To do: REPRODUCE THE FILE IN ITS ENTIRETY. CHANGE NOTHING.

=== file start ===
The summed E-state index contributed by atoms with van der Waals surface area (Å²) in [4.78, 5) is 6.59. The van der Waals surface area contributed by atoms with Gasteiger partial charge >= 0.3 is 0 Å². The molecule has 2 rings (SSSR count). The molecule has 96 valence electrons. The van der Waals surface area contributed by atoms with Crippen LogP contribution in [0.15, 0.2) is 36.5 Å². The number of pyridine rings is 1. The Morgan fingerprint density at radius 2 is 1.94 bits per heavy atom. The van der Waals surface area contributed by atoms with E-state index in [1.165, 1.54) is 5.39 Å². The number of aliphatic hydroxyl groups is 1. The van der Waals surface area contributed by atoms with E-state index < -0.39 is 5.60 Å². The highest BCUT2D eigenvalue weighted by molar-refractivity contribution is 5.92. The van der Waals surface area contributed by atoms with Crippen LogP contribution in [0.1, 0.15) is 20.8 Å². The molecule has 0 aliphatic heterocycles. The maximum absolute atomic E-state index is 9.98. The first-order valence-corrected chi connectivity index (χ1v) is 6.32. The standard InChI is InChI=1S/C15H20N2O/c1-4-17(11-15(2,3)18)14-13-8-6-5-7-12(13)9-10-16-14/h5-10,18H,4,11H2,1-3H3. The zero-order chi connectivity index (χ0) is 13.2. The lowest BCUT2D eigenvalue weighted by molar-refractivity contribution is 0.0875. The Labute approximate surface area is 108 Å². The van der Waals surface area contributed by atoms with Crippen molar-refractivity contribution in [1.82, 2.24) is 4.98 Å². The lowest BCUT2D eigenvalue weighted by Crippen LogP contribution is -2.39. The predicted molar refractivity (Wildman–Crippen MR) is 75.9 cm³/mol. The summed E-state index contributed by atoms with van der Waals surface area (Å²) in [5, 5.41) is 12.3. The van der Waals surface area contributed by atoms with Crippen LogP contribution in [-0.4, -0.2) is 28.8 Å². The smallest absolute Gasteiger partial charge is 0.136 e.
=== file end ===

The summed E-state index contributed by atoms with van der Waals surface area (Å²) in [4.78, 5) is 6.59. The van der Waals surface area contributed by atoms with Gasteiger partial charge >= 0.3 is 0 Å². The molecule has 2 rings (SSSR count). The molecule has 96 valence electrons. The van der Waals surface area contributed by atoms with Crippen LogP contribution in [0.15, 0.2) is 36.5 Å². The number of pyridine rings is 1. The Morgan fingerprint density at radius 2 is 1.94 bits per heavy atom. The van der Waals surface area contributed by atoms with E-state index in [1.165, 1.54) is 5.39 Å². The number of aliphatic hydroxyl groups is 1. The van der Waals surface area contributed by atoms with E-state index < -0.39 is 5.60 Å². The highest BCUT2D eigenvalue weighted by molar-refractivity contribution is 5.92. The van der Waals surface area contributed by atoms with Crippen LogP contribution in [0.1, 0.15) is 20.8 Å². The molecule has 0 aliphatic heterocycles. The maximum absolute atomic E-state index is 9.98. The first-order valence-corrected chi connectivity index (χ1v) is 6.32. The standard InChI is InChI=1S/C15H20N2O/c1-4-17(11-15(2,3)18)14-13-8-6-5-7-12(13)9-10-16-14/h5-10,18H,4,11H2,1-3H3. The zero-order chi connectivity index (χ0) is 13.2. The lowest BCUT2D eigenvalue weighted by molar-refractivity contribution is 0.0875. The Labute approximate surface area is 108 Å². The van der Waals surface area contributed by atoms with Crippen molar-refractivity contribution in [1.82, 2.24) is 4.98 Å². The lowest BCUT2D eigenvalue weighted by Crippen LogP contribution is -2.39. The predicted molar refractivity (Wildman–Crippen MR) is 75.9 cm³/mol. The summed E-state index contributed by atoms with van der Waals surface area (Å²) in [5, 5.41) is 12.3. The van der Waals surface area contributed by atoms with Crippen LogP contribution in [-0.4, -0.2) is 28.8 Å². The smallest absolute Gasteiger partial charge is 0.136 e.